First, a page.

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Home owners are handing over hundreds of millions of pounds a month in commission to estate agents because of rising property prices.
Land Registry figures show that the price of the average property sold in England and Wales in January 2016 was £190,658. High street estate agents typically charge sellers a 1.8 per cent commission fee, meaning they made an average £3,431 in fees for every sale.
A total of 77,170 properties sold that month, for a combined value of £20.7 billion, which equates to more than £250 million paid out to high street agencies, which control around 95 million of the residential market.
That is almost five times the amount they were paying 20 years ago when the average property sold for £59,278, netting estate agencies an estimated average commission of £1,067. Property sales totaled £3.1 billion in January 1996, according to Land Registry figures, which equates to £56.9 million in fees to estate agents.
The trend is most pronounced in London and the South East where property prices have risen most in the last two decades. In London, the average property now sells for more than £500,000, handing estate agents almost £10,000 in commission per transaction. Detached properties in the capital sell at an average £929,680, equating to an average commission of more than £16,000.
In the South East, where detached houses sell for an average £462,418, estate agents can expect to earn fees of almost £8,500.
High street agents still command around 95 per cent of the residential market despite the recent emergence of fixed fee agencies operating exclusively online and hybrid agencies, which operate online but have a network of property agents to help sellers with every aspect of the sale.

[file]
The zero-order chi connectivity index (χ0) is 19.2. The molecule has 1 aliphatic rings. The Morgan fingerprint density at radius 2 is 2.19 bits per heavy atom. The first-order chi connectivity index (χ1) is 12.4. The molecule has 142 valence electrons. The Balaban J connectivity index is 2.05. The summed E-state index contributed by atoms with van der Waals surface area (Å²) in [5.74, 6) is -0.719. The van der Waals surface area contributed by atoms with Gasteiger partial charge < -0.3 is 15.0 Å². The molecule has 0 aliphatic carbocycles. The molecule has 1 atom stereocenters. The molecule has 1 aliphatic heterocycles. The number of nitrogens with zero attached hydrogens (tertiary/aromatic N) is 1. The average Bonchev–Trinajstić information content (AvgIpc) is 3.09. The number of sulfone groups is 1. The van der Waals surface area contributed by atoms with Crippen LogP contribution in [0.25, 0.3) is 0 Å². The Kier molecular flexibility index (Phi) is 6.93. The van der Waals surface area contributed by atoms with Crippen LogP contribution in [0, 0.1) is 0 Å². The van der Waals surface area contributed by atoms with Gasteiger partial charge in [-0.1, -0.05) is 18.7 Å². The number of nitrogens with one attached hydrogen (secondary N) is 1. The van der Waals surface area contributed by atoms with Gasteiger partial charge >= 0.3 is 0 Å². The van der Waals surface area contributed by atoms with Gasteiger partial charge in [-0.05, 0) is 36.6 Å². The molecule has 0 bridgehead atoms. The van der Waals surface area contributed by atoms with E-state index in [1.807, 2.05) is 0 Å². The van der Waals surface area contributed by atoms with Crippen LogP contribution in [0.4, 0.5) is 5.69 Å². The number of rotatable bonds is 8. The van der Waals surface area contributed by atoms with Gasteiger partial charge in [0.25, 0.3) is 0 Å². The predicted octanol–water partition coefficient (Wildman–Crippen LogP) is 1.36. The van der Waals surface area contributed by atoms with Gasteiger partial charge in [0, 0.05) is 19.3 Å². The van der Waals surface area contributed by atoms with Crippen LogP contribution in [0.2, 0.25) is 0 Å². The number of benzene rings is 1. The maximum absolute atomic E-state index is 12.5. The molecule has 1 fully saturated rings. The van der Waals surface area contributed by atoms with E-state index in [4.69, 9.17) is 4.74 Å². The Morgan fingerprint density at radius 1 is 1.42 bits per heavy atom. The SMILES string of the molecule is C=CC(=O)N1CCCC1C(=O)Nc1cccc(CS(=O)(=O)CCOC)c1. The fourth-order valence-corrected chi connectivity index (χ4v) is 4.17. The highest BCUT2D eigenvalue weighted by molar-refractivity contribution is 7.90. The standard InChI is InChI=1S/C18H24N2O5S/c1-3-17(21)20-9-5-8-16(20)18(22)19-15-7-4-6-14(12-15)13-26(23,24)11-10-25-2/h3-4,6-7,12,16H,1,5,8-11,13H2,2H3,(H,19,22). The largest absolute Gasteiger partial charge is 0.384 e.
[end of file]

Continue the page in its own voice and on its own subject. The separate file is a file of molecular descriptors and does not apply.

The fixed fee agencies are charging significantly less than their high street counterparts. YOPA, a hybrid agency which launched nationally in January, charges a flat fee of £780 compared to the 2.5 per cent commission charged by Foxtons. Selling a £500,000 property through YOPA, rather than Foxtons, would save the seller nearly £12,000 in fees.
According to official projections, the price of the average property will be around £230,000 by January 2020, meaning the gap between fixed fee agencies and commission-based agencies will continue to grow.
Daniel Attia, chief executive of YOPA, which commissioned the research, says, 'High street estate agency is in need of reform.
'Our model takes the best elements of traditional estate agency - the local, knowledgeable estate agent to provide a great service - but, as an online service which doesn’t have to worry about bricks and mortar costs, we’re able to pass huge savings onto the customer.
'Our transparent fixed fee cuts costs dramatically for the seller, potentially saving them thousands of pounds in estate agent costs.'